By Nihit Nagpal and Anuj Jhawar
The earliest concept of Sovereign Immunity also known as State Immunity came from Britain common law where the doctrine was that ‘the King can do no wrong’. This further evolved into a Customary International Law which stated that in the courts of a Sovereign State, one cannot sue another Sovereign State without its consent. This doctrine was further ratified in the United Nations Convention on Jurisdictional Immunities of States and their Property, 2004 (hereinafter referred to as the “Convention”), though it still has not come into effect. India is a signatory to the Convention. Article 5 of the Convention states the following:
“A State enjoys immunity, in respect of itself and its property, from the jurisdiction of the courts of another State subject to the provisions of the present Convention.”
Similarly, there are other provisions in the Convention such as modalities for giving effect to state immunity, express consent to exercise of jurisdiction and effect of participation in a proceeding before a court.
The Delhi High Court Judgment in the case of KLA Const. Technologies Pvt. Ltd vs. Embassy of Islamic Republic of Afghanistan has addressed the issue whether immunity be extended to a Sovereign State, which took part in Arbitration Proceedings and for Enforcement of Arbitral Award?
Brief Facts of the Case
KLA Const. Technologies Pvt. Ltd (Petitioner) was awarded a contract by the Embassy of the Islamic Republic of Afghanistan (Respondent) for rehabilitation of the Afghanistan Embassy at New Delhi for consideration of Rs.3,02,17,066.83/- on 11.02.2008. Due to the disputes which arose between the parties, the Petitioner invoked the arbitration clause contained in the contract between parties on 10.02.2012. The Petitioner had filed a petition under Section 11 of the Arbitration and Conciliation Act 1996 before the Supreme Court in which the Supreme Court appointed a sole Arbitrator to adjudicate the disputes between the parties. The Respondent participated in the Arbitration Proceedings till July 2017, however, when there was no appearance on 13.11.2017 thereafter the learned Arbitrator proceeded ex parte against the Respondent. The learned Arbitrator passed an ex parte award on 2018 in which the learned Arbitrator partially allowed the claims of the Petitioner.
Though the Respondent had not challenged the Arbitral Award, they had also not made any payment to the Petitioner in terms of the Arbitral Award. The Petitioner, therefore filed a petition seeking enforcement of the Arbitral Award.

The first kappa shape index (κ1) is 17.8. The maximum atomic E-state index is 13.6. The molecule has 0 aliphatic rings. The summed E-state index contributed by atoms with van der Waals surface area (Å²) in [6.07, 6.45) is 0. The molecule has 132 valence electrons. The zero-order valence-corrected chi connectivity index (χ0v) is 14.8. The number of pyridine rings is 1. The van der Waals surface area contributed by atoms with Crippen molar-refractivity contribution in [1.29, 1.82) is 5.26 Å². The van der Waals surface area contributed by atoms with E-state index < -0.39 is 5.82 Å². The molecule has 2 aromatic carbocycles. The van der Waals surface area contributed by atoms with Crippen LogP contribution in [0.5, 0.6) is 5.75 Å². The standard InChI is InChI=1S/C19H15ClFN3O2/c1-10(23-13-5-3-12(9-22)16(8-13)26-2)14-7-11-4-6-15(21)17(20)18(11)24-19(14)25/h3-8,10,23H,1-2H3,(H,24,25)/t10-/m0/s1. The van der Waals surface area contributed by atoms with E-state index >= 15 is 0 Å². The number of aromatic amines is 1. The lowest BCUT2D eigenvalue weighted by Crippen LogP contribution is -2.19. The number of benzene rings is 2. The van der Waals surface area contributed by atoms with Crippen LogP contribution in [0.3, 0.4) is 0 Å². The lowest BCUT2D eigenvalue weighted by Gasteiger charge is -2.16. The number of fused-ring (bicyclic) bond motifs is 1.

The facts of the case in Matrix Global Pvt. Ltd. vs. Ministry of Education, Federal Democratic Republic, are similar to the abovementioned case therefore the Hon’ble Delhi High Court clubbed the matters and adjudicated on them together.
The Hon’ble Court thereafter directed the Union of India to confirm whether the prior consent of the Central Government is necessary under Section 86(3) of the Code of Civil Procedure (CPC) to enforce this Arbitral Award. Section 86(3) of the CPC states that no decree can be executed against any Foreign State except without the consent of the Central Government, certified in writing by the Secretary. Subsequently, the Central Government clarified that the execution proceedings in respect of an Arbitral Award cannot be regarded as a suit for the purpose of Section 86 of the CPC and therefore, prior consent of the Central Government is not required.
Analysis of the Arguments
The Hon’ble Court framed two issues:
- Whether the prior consent of Central Government is necessary under Section 86(3) of the Code of Civil Procedure to enforce an Arbitral Award against a Foreign State?
While relying on the judgement of Hon’ble Supreme Court Bharat Aluminium Company vs. Kaiser Aluminium Technical Services Ltd., wherein the court held that an Arbitral Award which is passed in International Commercial Arbitration held within the territorial jurisdiction of India would be construed as a ‘Domestic Award’ under Arbitration and Conciliation Act, 1996 and would as enforced as such too.